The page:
1. Who are the students registered with Student Accessibility & Disability Services?
Student Accessibility and Disability Services serves students with documented disabilities significantly affecting major life functions. Students registered with our office have disabilities including; ADD/ADHD, Autism, Asperger’s Syndrome, Traumatic Brain Injury, Learning Disabilities, Deaf, Hard of Hearing, Blind, Low Vision, Diabetes, Seizure Disorders, and Chronic Medical Condition.
2. Is my disability documentation kept confidential?
Information and documentation of your disability is held in confidence by Student Accessibility and Disability Services until students authorize our office to share information with other departments on campus.
3. How do I receive disability services at college?
To receive services all students with documented disability can contact Student Accessibility and Disability Services to start the application process.
4. I have a disability, do I need to register with you?
As soon as you have been admitted to Edgewood College, call our office to schedule an appointment for an intake interview with the Director.
5. I think I have a disability, but I have never been tested. What should I do?
Ideally, students need to see qualified professionals in their High Schools to get evaluated. However, if there is not time for students to obtain an evaluation before enrolling in a college, the Director of Student Accessibility and Disability Services can help students by discussing the situation. Edgewood College does not provide screening for disabilities nor do we provide evaluation updates, but the Director can present referrals for the student to get evaluated in Madison. Costs incurred for any evaluation are the student’s responsibility. Students may choose to start with their physician who may either assess them for a disability or refer them to someone more appropriate.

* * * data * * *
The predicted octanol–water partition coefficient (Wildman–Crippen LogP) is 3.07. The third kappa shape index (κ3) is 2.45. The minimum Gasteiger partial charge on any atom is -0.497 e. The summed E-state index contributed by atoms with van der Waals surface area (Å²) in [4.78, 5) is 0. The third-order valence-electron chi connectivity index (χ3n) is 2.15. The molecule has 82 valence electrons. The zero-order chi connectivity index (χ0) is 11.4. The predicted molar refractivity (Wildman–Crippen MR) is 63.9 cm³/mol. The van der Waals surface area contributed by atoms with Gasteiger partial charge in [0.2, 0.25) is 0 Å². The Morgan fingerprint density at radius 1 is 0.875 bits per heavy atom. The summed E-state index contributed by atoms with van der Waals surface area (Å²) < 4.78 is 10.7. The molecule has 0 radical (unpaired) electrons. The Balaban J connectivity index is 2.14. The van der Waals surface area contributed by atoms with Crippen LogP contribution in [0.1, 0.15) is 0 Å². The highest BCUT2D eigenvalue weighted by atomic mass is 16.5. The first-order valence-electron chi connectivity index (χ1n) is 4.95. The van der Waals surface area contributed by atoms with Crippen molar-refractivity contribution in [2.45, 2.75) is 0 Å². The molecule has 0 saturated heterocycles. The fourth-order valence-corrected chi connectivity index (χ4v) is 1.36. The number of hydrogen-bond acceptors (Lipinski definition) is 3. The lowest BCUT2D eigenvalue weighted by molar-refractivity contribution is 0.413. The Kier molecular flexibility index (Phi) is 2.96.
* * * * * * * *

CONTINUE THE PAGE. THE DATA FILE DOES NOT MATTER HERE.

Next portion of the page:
6. Who has to pay for a new evaluation?
Neither your high school nor your postsecondary school is required to conduct or pay for a new evaluation to document your disability. You may, therefore, have to pay or find funding to pay an appropriate professional for an evaluation. If you are eligible for services through your state vocational rehabilitation agency, you may qualify for an evaluation at no cost to you. You may locate your state vocational rehabilitation agency at http://rsa.ed.gov by clicking on “Info about RSA,” then “People and Offices,” and then “State Agencies/ Contacts.” Division of Vocational Rehabilitation for Wisconsin
7. How recent does my disability documentation need to be?
Current professional documentation that verifies your disability will be accepted. Documentation must be recent enough to identify functional limitation and support the need for academic accommodations. For students with ADD/ADHD, documentation must not be more than three years old while documentation for students with learning disabilities must have been completed within the last five years.
8. Do I need to do an intake every semester?